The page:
MALUS. L. United States Dispensatory 1926.
SUCCUS POMORUM. N. F. FRESH APPLE JUICE Suc. Pomor.
The freshly expressed juice of sound, ripe, sour apples, the fruit of cultivated varieties of Pyrus Malus Linne (Fam. Rosacece)." N, F.
The apple tree (Pyrus Malus L., Malus com-munis DC., Malus Malus (L.) Br.) probably originated in Europe and western temperate Asia, but has been cultivated from the most ancient times in all civilized parts of the temperate zone; it is even stated to have been grown in ancient Switzerland in the time of the lake dwellers.
It is a small tree rarely exceeding 30 or 40 feet in height with crooked spreading branches and a dark brown rough bark. It is prone to hybridize with related species and it is probable that some of the cultivated varieties are the results of crosses with other species.
The flower is white or sometimes tinged with pink, with a faint but pleasant fragrance. The fruit is a large pome which varies greatly in size, color and flavor as the result of cultivation. For medicinal purposes those varieties should be chosen which are rather firm in texture and sour in taste. The Siberian crab-apple, P. prunifolia Willd., is also cultivated. Its fruit is smaller and more acid than the ordinary apple. The American or wild crab apple, P. coronaria L., is also cultivated to a small extent. The expressed juice, commonly called cider, is a clear pale yellow liquid with a pleasant acidulous aromatic flavor. It must be obtained at the time that the cider is pressed and from reliable sources or an article preserved with sodium benzoate will be furnished by the grocer who sells large quantities of cider thus treated, for some cases cider has been entirely sophisticated by means of artificial flavoring and sweetening materials.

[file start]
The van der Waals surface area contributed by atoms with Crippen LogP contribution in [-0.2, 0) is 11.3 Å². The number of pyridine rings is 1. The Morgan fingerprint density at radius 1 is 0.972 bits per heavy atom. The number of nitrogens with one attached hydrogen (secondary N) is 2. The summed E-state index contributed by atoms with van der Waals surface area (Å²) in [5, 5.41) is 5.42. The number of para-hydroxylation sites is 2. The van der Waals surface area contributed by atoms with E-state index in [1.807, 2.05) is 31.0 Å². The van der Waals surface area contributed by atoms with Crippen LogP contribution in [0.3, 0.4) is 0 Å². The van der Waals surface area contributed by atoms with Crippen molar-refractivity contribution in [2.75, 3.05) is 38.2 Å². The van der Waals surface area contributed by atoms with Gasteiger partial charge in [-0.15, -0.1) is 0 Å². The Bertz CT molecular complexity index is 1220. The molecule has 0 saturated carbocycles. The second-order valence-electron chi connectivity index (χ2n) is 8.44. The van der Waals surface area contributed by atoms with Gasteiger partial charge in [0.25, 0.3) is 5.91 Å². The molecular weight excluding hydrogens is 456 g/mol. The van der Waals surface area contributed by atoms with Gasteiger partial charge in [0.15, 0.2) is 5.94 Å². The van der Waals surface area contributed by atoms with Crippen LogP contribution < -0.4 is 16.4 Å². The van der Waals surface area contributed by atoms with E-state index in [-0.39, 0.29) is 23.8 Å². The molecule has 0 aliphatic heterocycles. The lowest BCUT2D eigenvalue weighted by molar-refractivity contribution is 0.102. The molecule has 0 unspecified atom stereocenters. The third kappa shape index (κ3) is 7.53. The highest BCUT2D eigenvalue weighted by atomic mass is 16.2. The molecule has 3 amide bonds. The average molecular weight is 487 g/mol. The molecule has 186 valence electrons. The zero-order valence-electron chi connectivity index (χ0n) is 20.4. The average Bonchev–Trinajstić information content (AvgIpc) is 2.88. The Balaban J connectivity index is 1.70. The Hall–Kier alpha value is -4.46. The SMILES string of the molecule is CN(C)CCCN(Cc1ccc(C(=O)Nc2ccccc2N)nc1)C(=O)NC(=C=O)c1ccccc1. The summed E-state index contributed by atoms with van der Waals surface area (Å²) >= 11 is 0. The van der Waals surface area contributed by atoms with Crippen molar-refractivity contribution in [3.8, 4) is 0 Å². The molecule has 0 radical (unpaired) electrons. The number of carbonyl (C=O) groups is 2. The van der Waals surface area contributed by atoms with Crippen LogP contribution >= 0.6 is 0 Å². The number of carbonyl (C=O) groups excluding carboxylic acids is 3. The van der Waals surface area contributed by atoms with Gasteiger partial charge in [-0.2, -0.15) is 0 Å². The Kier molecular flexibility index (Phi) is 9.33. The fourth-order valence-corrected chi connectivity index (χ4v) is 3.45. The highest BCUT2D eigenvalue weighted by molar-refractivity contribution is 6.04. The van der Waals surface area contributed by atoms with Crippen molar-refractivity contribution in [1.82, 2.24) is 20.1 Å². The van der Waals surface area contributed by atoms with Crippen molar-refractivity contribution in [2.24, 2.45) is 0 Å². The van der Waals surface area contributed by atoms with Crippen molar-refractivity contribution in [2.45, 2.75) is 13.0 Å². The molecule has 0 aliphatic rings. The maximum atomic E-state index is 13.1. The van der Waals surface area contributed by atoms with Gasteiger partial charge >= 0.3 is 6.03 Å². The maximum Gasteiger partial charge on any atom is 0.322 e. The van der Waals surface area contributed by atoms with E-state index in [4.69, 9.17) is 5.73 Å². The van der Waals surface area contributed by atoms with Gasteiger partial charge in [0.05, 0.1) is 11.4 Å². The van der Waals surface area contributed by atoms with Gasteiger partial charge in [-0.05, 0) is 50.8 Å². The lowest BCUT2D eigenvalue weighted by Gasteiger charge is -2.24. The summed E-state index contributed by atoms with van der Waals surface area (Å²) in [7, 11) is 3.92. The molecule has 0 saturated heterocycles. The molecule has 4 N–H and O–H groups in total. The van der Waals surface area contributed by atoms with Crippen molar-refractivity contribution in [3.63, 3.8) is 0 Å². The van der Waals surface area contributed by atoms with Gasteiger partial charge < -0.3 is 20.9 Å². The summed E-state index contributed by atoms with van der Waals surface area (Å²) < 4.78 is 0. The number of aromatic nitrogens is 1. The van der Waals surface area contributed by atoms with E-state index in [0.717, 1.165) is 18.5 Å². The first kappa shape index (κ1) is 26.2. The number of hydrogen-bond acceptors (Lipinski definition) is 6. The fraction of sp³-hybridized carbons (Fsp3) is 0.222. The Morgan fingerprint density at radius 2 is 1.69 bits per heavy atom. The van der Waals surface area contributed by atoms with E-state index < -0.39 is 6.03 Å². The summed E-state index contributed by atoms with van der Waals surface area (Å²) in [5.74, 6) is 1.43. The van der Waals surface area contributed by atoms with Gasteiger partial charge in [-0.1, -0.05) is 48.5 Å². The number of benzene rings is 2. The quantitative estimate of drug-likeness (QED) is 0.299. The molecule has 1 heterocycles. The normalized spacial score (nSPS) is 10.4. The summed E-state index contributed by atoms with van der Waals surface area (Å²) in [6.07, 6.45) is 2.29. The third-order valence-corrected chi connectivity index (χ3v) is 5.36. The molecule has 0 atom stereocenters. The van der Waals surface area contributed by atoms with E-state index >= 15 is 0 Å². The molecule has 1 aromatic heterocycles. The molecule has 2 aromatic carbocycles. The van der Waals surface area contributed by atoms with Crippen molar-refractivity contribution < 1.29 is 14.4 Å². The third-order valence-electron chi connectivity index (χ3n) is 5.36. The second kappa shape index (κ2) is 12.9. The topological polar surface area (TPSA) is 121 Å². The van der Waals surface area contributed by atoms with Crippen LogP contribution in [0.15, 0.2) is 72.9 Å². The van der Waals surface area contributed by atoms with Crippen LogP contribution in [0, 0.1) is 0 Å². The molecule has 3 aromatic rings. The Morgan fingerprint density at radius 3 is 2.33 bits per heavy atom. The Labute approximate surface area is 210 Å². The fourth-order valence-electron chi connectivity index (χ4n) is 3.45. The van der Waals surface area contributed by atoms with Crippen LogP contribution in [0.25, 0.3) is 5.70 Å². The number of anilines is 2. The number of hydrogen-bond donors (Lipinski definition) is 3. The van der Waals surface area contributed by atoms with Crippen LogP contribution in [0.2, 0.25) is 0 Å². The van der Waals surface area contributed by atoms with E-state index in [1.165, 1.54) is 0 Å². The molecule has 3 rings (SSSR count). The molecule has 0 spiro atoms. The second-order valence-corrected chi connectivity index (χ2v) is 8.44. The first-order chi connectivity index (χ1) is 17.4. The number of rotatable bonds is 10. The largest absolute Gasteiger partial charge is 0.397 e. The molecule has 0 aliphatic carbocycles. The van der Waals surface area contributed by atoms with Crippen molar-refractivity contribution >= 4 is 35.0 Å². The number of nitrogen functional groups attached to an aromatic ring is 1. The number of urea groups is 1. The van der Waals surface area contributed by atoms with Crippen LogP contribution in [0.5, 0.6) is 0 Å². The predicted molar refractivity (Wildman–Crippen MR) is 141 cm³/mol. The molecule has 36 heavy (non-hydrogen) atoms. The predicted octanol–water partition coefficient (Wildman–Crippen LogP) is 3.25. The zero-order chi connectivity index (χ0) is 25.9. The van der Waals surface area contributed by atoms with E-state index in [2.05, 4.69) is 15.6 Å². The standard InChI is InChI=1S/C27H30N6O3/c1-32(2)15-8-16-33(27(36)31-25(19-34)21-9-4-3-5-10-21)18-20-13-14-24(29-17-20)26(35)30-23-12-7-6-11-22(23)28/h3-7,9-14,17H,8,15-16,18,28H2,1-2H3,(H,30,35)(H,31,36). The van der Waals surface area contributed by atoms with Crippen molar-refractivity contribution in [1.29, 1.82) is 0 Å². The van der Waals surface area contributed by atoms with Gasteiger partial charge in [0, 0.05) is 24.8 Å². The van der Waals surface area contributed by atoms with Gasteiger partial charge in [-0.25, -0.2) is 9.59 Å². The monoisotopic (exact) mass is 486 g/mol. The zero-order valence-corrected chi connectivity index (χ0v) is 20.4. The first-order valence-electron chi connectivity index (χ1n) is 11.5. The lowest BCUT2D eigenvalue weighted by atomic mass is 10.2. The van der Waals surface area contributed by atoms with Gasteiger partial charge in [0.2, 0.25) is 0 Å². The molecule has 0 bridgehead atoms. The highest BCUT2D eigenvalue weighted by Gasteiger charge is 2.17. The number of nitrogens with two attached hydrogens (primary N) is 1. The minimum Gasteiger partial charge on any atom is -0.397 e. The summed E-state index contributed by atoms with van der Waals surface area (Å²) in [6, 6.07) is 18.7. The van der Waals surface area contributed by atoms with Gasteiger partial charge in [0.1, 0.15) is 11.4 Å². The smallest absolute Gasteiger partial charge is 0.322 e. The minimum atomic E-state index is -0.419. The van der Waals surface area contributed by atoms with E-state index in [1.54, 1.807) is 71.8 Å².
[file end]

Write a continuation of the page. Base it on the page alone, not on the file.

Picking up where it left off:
The fruit is approximately 85 per cent, of water, contains considerable amounts of sugar (7 to 8 per cent.) mostly fructose, a small amount of nitrogenous matter and a peculiar acid called malic, usually about a little less than 1 per cent. Pure malic acid (oxysuccinic), C4H6O5, occurs as colorless crystals soluble in water and with a rather pleasant sour taste melting at 100� C. The characteristic flavor of the apple is chiefly due to amyl valerate. The bark of the apple tree contains besides quercetin, the glucoside phlorizin (see Part II).
Uses.� The bark of the apple tree was at one time used as a tonic
and also as an anti-periodic, but is probably of no therapeutic
importance. The juice of the fruit or cider affords a pleasant acidulous
drink and is slightly laxative.
Editors note : The old folk saying, "An Apple a day keeps keeps the Doctor at bay" is most certainly borne out by the nutrients and trace elements that it contains. The USDA have produced a list. A small 16kb PDF file may be downloaded Here ..
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